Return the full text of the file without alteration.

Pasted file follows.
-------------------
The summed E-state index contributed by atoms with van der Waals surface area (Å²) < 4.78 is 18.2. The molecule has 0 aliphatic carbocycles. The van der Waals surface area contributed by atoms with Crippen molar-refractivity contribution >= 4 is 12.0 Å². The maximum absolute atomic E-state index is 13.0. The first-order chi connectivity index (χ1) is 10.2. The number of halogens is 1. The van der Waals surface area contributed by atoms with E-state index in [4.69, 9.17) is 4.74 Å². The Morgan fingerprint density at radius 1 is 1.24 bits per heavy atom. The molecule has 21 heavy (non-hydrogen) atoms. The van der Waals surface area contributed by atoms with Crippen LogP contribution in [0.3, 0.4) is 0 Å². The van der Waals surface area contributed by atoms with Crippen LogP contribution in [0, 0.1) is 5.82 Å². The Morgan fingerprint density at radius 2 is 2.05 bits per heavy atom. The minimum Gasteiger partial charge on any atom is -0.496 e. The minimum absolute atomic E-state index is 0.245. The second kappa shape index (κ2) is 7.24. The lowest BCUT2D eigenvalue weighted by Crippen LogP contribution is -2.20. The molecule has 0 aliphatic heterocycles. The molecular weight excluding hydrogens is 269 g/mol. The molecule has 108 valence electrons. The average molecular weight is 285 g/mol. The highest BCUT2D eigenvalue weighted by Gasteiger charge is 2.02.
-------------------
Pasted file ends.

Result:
The summed E-state index contributed by atoms with van der Waals surface area (Å²) < 4.78 is 18.2. The molecule has 0 aliphatic carbocycles. The van der Waals surface area contributed by atoms with Crippen molar-refractivity contribution >= 4 is 12.0 Å². The maximum absolute atomic E-state index is 13.0. The first-order chi connectivity index (χ1) is 10.2. The number of halogens is 1. The van der Waals surface area contributed by atoms with E-state index in [4.69, 9.17) is 4.74 Å². The Morgan fingerprint density at radius 1 is 1.24 bits per heavy atom. The molecule has 21 heavy (non-hydrogen) atoms. The van der Waals surface area contributed by atoms with Crippen LogP contribution in [0.3, 0.4) is 0 Å². The van der Waals surface area contributed by atoms with Crippen LogP contribution in [0, 0.1) is 5.82 Å². The Morgan fingerprint density at radius 2 is 2.05 bits per heavy atom. The minimum Gasteiger partial charge on any atom is -0.496 e. The minimum absolute atomic E-state index is 0.245. The second kappa shape index (κ2) is 7.24. The lowest BCUT2D eigenvalue weighted by Crippen LogP contribution is -2.20. The molecule has 0 aliphatic heterocycles. The molecular weight excluding hydrogens is 269 g/mol. The molecule has 108 valence electrons. The average molecular weight is 285 g/mol. The highest BCUT2D eigenvalue weighted by Gasteiger charge is 2.02.